Interesting, isn’t it, that once the vast majority of the population has been coerced into getting an injection without informed consent, our ‘experts’ are now mentioning risk-benefit assessments?
Until recently, a fundamental part of medical practice has been informed consent where a doctor would undertake a personalised risk-benefit analysis alongside a patient to determine whether a medical procedure or medication should proceed.
Officials Speaking of Risk-Benefit
Dr Helen Petousis-Harris speaking with Corin Dann of RNZ on 24 Feb said “Well that’s where you do get into the risk [of covid] in the younger age groups. It just tumbles down the younger you get.”
The low risk of poor outcome from infection is part of the reason why under 30 yr olds would not be eligible for the new bivalent booster (yet). We say the same applies to the under 50s or under 60s who are otherwise healthy and without co-morbidities. They have a very low risk from infection too.
However, maybe Dr Ian Town, Chief Science Advisor’s comments were more pertinent. At a recent press conference he said “What we’re looking at is a balance between risk and benefit. The risk of severe outcomes in those under 30 is very low, rate of hospital admission is very low and most people make a good recovery if they are otherwise well and have no underlying health conditions” and “There is of course the occasional occurrence of myocarditis which we have spoken about before, that’s in that age group – late teens and early 20s. That was one of the factors that we took into consideration when providing advice.”
A small truth escaped there. There is a risk of myocarditis (with a potentially fatal outcome) for some people, particularly males under the age of 40.
And Dr Ayesha Verrall Minister of Health, when asked why only over 30s were being offered the bivalent booster said: “So that’s the groups that are at higher risk. We do know that the risk of covid increases, having severe covid increases with age and that was the advice we got from the TAG (Technical Advisory Group).”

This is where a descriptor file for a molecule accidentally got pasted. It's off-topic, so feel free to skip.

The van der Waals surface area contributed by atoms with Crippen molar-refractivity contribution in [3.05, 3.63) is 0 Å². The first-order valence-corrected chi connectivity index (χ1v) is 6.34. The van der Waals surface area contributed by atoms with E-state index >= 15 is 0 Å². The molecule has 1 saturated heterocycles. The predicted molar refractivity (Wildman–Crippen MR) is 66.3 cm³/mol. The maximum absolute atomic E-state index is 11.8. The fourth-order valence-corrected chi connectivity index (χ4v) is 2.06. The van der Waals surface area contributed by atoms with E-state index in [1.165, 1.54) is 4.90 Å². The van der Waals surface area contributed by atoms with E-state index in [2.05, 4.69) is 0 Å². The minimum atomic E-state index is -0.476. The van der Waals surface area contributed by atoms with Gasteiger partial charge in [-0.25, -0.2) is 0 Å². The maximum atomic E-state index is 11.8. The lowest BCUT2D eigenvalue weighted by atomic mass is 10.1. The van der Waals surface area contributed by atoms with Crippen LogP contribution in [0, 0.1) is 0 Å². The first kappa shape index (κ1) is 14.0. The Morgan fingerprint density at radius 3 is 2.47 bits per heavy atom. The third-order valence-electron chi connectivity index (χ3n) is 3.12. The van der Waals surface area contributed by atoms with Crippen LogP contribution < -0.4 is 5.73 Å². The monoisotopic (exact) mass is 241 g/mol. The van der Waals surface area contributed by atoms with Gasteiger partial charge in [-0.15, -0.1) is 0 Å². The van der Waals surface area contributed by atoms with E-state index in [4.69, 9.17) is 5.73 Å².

Our Comments on Risk-Benefit
This is what we at NZDSOS have been saying all along. There is no place for a one-size-fits-all solution in medicine. There are individual risks and benefits to consider. Not to mention a patient’s personal preferences. A doctor’s duty is to discuss these things.
What were Dr Curtis Walker and the New Zealand Medical Council thinking when they told doctors in April 2021 that they could discuss the benefits of vaccination only and not say anything about risks, as that might be construed by the Council as anti-vaccination? Why was informed consent abandoned? Were they just following orders? It seems Walker and just about every other government official suspended their critical faculties – and responsibilities – whilst in thrall to the hypnotic edicts coming out of the PMs office. They followed the PR, not the science and the ethical norms.
Do the above doctors need to be referred to the Medical Council themselves for now mentioning such an outdated and dangerous concept – risk – as well as benefit, one that might induce vaccine hesitancy?
And what about the rumours of a literal whole hospital of doctors that refused the jabs and were given exemptions, (in return for gag orders, no doubt)? We will get to the bottom of this one shortly.
It is significant that some government doctors are finally acknowledging risk and benefit, but it is far too late for the many damaged and deceased New Zealanders whose rights under the HDC and BORA were abandoned and who never got the opportunity for a personalised risk-benefit discussion.
We must insist that this lack of informed consent and abandonment of risk-benefit assessments NEVER happens again, and those proved responsible be held to account.